Lab Notes for Plecoptera - Stoneflies
Major taxonomic classification is taken from Illies (1965) as presented in Stewart and Stark (1988):
|Filipalpia sensu strictu||Capniidae|
|Systellognatha||Filipalpia sensu latu||Peltoperlidae|
|Setipalpia sensu strict||Perlidae|
Zwick (1973) recognizes two suborders, the Arctoperlaria (northern hemisphere stoneflies) and Antarctoperlaria (southern hemisphere stoneflies), the former divided into two groups, Euholognatha and the Systellognatha.Some recent synonymies for taxa found in and near Michigan:
- Agnetina (Perlidae). Considered valid for species previously assigned to Phasganophora or Neophasganophora (Zwick 1984)
- Capnura (Capniidae) = Capnia (in part)
- Chloroperla (Chloroperlidae). Name applied by Banks to a variety of species currently placed in several general, including Haploperla, which is found in Michigan
- Clioperla (Perlodidae) = Isoperla (in part)
- Haploperla (Chloroperlidae) = Hastaperla
- Helopicus (Perlodidae). Valid name for four eastern Nearctic species formerly placed in Isogenus and Hydroperla.
- Isogenus (Perlodidae). Formerly used to include North American species now placed in Cultus and Isogenoides.
Refer to Stewart and Stark (1988: 430-436) for additional information about generic-level nomenclatural changes for the North American taxa .
Males are separated from females by the presence of hooks or projections of the genitalia apparatus, which are generally visible dorsally. The female dorsum is unornamented. Ventrally, some males have a lob or knob on a posterior abdominal segment, whereas the female commonly has one abdominal sternite (usually the 8th) expanded.
Wing venation follows the basic insect pattern. Most species have four membranous wings: the front wings are elongate and rather narrow and usually have a series of cross veins between M and Cu 1 and between Cu 1 and Cu 2 ; the hind wings are slightly shorter than the front wings and usually have a well-developed anal lobe that is folded fan-wise when the wings are at rest. A few species of stoneflies have the wings reduced or absent in the male. Stoneflies at rest hold the wings flat over the abdomen.
Currently 578 species of Plecoptera in 100 genera and 9 families (Table 2) are recognized for North America north of Mexico. They represent about 27% of the known world fauna, but this percent-age should decline as Oriental and Neotropical faunas become better known. Only the Oriental realm, with 662 species, exceeds the Nearctic in numbers. Illies (1966), Zwick (1973), and Stark et al. (1986) have provided catalogue information for world species. The North American stoneflies show relatively strong biogeographic affinities with the Palearctic and Oriental realms. We estimate that another 50 North American species await description primarily in the genera Isoperla, Perlesta, Capnia, and Leuctra. California has recently been, and is anticipated to continue to be, the site of major discoveries at both the generic and species level. Unlike the mayflies, all species of stoneflies are known in the adult stage. Nearly all species are known from both sexes (3% from one sex). Some 45% of North American species are known as larvae (nymphs) (Stewart & Stark 1988), although not necessarily formally described. Considerable effort should be placed on rearing, associating, and describing larvae. Placing larvae within a generic classification will be aided by the new work of Stewart & Stark (1988). Larval keys should soon be available for Acroneuria, Neoperla, Isogenoides, and Isoperla. The eggs of 205 species are known, mostly from the Systellognatha. Careful descriptions or redescriptions of genitalia of most species are needed to document ultra-structure. Nelson & Baumann (1987), Stark & Szczytko (1988), and Stark (1989) demonstrated their value in the Capniidae, Perlodidae, and Perlidae. Keys to species are critically needed for far western US and Canada as well as eastern North America. Works by Jewett (1959, 1960) for the West and Hitchcock (1974) for the East are considerably out-of-date. Adults and known larvae of Rocky Mountain species are usually identifiable with the keys of Baumann et al. (1977). An overview of the status and need of revisionary work on the 9 North American families follows:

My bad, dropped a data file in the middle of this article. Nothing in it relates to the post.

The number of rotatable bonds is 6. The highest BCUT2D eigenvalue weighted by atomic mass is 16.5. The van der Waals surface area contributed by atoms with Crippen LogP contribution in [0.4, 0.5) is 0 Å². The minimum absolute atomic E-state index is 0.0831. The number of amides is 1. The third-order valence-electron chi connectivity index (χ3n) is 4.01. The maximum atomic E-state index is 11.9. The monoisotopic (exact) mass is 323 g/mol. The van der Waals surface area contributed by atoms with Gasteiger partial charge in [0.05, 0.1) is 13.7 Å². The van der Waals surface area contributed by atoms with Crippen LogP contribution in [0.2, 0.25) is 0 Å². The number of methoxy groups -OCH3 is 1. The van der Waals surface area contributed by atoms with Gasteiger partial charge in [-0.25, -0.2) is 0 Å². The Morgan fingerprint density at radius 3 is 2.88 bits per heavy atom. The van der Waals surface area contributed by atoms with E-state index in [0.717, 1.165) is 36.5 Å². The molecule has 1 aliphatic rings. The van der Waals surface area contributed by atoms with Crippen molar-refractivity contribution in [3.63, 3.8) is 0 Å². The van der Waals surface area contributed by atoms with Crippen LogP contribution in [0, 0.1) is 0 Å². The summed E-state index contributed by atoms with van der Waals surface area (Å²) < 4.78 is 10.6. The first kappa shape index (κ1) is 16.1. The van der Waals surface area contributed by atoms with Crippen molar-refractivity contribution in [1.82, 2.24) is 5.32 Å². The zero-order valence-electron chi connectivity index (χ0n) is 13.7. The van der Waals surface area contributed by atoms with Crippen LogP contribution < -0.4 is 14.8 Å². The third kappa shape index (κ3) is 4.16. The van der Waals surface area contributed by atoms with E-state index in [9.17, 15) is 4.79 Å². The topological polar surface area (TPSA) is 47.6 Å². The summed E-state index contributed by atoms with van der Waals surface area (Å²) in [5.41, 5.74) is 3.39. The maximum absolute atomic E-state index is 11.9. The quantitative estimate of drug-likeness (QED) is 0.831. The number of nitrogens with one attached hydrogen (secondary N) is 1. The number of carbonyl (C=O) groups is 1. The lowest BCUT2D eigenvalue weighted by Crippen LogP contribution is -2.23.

1) Capniidae -- C. R. Nelson is conducting research and beginning to examine world genera as an approach to revising polyphyletic genera;
2) Leuctridae -- Genera are relatively well known, but a new genus is thought to occur in California, and certain species revisions are needed;
3) Nemouridae -- Genera are well known (Baumann 1975), but species revisions are required for some, which are being studied by R. W. Baumann;
4) Taeniopterygidae -- Ricker & Ross (1968, 1975) established the foundation for understanding this group; revisions are being carried out by J. A. Stanger & R. W. Baumann, and extensive stage correlations are being conducted by K. W. Stewart & J. A. Stanger on western species and by R. F. Kirchner on eastern species; some unpublished electrophoretic work has also been conducted by D. H. Funk;
5) Chloroperlidae -- A family revision was recently completed by Surdick (1985), and species-level revisions are now needed for larger genera;
6) Peltoperlidae -- Stark & Stewart (1981) reviewed the Nearctic genera, and Stark (1983a,b) and Stark & Kondratieff (1987) have revised larger genera;
7) Perlidae -- Stark & Gaufin (1976) reviewed Nearctic genera. The greatest problems remain in the genus Perlesta. Stark (unpublished) has reviewed the types, and B. C. Poulton and K. W. Stewart are working on the Ozark-Ouachita species;
8) Perlodidae -- Stewart & Stark (1984) described known larvae, and Stark & Szczytko (1984) used egg morphology to revise trivial classification; certain western species were revised by Szczytko & Stewart (1979), and Szczytko is now revising eastern species; new genera continue to be discovered in isolated areas of California;
9) Pteronarcyidae -- Stark & Szczytko (1982) have studied the eggs, and Nelson (1988) has presented a species phylogeny; revised keys to adults and larvae are needed.
With respect to special stonefly habitat considerations, spring seeps are probably the most critical because they have been historically overlooked by many collectors. As a result, they contain a high percentage of species that are not well known or that could be considered rare. Also, the relatively small insulated habitats provided by spring seeps and their usual patchy geographic distribution provide an ideal situation for studying geographic speciation and adaptive radiation in certain groups of stoneflies (e.g., Ross & Ricker 1971). Several genera have been named from spring seeps in recent years, and several other "rare" genera are also found in this habitat. Unfortunately, spring seeps are often aesthetically pleasing, and thus are frequently enclosed by parks or private property where water use can be incompatible with stonefly survival.